Clear Link Found From Alcohol to Breast Cancer
Researchers track down the microscopic culprit responsible for increased cancer risk for drinkers.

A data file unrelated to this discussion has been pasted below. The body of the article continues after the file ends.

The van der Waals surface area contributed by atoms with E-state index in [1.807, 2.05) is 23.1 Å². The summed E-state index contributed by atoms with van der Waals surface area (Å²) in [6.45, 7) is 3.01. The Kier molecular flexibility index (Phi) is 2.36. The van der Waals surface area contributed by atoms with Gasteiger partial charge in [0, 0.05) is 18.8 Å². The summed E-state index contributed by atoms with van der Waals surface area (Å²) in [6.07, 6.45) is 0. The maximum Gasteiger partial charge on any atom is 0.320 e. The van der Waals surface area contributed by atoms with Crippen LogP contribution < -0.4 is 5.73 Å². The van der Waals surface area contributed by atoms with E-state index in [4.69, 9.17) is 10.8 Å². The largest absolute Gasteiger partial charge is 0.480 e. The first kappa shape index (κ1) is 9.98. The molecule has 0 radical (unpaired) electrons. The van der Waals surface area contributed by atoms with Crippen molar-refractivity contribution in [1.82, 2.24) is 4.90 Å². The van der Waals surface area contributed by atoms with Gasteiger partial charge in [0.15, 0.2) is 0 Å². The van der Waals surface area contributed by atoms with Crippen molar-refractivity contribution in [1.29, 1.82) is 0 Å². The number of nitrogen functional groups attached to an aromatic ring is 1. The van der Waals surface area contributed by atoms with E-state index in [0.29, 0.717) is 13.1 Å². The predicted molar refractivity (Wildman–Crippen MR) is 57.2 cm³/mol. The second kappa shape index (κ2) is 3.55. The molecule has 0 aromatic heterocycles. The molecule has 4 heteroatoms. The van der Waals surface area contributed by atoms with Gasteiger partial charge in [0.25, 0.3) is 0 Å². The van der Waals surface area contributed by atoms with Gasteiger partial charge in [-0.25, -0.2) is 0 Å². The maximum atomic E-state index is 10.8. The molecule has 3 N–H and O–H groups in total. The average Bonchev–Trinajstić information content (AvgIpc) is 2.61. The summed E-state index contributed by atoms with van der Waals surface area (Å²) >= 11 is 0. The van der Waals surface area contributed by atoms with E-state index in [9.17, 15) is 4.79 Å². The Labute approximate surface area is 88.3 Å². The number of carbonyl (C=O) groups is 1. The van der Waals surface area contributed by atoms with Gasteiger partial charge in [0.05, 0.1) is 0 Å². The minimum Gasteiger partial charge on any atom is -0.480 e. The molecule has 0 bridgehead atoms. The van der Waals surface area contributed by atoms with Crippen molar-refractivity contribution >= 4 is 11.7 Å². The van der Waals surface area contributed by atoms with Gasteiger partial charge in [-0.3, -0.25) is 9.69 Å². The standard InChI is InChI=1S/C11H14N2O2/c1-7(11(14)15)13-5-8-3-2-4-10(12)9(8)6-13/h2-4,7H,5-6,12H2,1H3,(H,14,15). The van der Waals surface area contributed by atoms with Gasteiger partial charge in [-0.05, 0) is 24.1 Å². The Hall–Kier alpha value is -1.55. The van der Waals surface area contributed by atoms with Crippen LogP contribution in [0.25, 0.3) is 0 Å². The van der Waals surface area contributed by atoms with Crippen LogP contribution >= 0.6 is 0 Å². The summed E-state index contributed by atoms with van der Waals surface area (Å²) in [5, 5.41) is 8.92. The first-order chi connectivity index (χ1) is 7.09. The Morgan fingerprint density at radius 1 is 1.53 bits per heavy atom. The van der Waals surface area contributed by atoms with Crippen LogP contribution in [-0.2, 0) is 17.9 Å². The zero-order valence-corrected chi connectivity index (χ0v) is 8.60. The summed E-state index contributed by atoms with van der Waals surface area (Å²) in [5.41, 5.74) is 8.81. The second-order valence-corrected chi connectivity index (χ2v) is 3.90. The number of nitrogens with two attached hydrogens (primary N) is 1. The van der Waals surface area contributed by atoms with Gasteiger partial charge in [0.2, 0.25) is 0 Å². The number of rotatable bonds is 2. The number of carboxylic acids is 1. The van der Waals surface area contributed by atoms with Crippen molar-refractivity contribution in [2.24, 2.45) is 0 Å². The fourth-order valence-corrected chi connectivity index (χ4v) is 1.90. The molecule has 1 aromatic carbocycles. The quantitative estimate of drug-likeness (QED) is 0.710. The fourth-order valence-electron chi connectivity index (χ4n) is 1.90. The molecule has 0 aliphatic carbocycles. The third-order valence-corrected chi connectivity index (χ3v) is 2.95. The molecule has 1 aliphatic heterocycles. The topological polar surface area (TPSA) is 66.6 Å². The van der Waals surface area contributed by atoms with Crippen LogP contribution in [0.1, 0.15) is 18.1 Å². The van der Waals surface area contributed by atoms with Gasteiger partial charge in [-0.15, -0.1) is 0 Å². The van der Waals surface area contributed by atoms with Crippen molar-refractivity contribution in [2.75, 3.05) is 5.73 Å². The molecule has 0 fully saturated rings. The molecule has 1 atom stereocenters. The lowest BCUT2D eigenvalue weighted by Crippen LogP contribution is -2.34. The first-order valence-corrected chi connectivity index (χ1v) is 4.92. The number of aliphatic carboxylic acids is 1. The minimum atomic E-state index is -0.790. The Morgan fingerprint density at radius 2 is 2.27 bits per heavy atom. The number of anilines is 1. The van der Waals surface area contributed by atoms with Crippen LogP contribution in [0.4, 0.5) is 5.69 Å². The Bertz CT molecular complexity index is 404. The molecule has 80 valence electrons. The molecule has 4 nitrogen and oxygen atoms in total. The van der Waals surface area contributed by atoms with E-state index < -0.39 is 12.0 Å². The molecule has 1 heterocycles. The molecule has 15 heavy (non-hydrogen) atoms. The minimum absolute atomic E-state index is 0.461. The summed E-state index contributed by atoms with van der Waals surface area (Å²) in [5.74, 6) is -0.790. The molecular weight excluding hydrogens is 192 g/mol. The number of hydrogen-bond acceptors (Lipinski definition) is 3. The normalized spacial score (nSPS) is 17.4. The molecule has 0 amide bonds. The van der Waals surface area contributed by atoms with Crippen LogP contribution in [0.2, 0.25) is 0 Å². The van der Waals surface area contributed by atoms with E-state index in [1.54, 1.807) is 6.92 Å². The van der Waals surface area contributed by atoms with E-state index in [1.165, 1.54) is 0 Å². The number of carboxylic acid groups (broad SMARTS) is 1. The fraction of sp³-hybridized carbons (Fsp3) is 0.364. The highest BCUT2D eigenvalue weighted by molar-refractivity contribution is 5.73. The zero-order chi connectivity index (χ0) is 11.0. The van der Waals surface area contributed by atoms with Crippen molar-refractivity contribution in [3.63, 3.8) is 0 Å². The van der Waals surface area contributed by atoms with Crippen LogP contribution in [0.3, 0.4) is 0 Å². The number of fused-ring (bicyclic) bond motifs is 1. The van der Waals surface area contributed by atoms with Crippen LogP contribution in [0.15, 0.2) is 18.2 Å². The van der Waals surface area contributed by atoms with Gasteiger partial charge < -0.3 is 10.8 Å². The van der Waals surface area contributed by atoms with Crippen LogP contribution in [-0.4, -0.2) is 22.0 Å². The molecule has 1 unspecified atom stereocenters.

Booze has long been associated with breast cancer—rates are 40 to 50% higher for women who drink three drinks a day—but medical professionals have never been able to explain why. Now, one research team thinks they have the answer. The team, from the Universidad Autonoma del Estado de Morelos in Mexico, tracked a protein called CYP2E1 in breast tissue samples from healthy women. This protein is where most breast cancers originate, and it's found in the "mammary epithelial" breast cells, to which researchers administered ethanol. The results? Cells that expressed low levels of CYP2E1 were almost immune to the ethanol, while cells with high levels of the protein began to produce carcinogenic free radicals. "Ethanol-treated human mammary cells had an increase in free radical production, oxidative stress and the activation of cellular mechanisms that cause cells to increase their proliferation rate," says Maria de Lourdes Rodriguez-Fragoso, professor of pharmacology and toxicology. "So if you are a woman who naturally expresses higher levels of CYP2E1 and you consume alcohol, you would be at a greater risk for developing breast cancer than a woman who expresses lower amounts of CYP2E1." Rodriguez-Fragoso believes that with these results they will be able to develop a better method of diagnosis for breast cancer: "If you know the risk probability of certain behaviors on your likelihood of developing cancer, then you can better understand what preventative measures you should be taking.”